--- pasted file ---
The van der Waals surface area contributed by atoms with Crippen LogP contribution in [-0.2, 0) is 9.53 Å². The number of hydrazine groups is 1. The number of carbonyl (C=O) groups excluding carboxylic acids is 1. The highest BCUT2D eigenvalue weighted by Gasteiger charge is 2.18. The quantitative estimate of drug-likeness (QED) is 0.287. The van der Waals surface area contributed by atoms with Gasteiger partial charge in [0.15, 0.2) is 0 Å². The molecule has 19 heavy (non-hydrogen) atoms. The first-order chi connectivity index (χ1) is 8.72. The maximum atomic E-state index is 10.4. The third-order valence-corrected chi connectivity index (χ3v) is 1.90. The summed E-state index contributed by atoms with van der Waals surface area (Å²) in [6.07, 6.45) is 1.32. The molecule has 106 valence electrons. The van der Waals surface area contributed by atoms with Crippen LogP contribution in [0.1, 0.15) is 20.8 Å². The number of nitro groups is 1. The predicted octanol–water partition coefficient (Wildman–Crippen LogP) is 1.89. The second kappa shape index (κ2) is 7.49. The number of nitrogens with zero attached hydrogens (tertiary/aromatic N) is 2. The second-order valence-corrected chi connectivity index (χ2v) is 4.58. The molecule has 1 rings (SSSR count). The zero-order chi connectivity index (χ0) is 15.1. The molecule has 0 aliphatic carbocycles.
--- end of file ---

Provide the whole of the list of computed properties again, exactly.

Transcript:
The van der Waals surface area contributed by atoms with Crippen LogP contribution in [-0.2, 0) is 9.53 Å². The number of hydrazine groups is 1. The number of carbonyl (C=O) groups excluding carboxylic acids is 1. The highest BCUT2D eigenvalue weighted by Gasteiger charge is 2.18. The quantitative estimate of drug-likeness (QED) is 0.287. The van der Waals surface area contributed by atoms with Gasteiger partial charge in [0.15, 0.2) is 0 Å². The molecule has 19 heavy (non-hydrogen) atoms. The first-order chi connectivity index (χ1) is 8.72. The maximum atomic E-state index is 10.4. The third-order valence-corrected chi connectivity index (χ3v) is 1.90. The summed E-state index contributed by atoms with van der Waals surface area (Å²) in [6.07, 6.45) is 1.32. The molecule has 106 valence electrons. The van der Waals surface area contributed by atoms with Crippen LogP contribution in [0.1, 0.15) is 20.8 Å². The number of nitro groups is 1. The predicted octanol–water partition coefficient (Wildman–Crippen LogP) is 1.89. The second kappa shape index (κ2) is 7.49. The number of nitrogens with zero attached hydrogens (tertiary/aromatic N) is 2. The second-order valence-corrected chi connectivity index (χ2v) is 4.58. The molecule has 1 rings (SSSR count). The zero-order chi connectivity index (χ0) is 15.1. The molecule has 0 aliphatic carbocycles.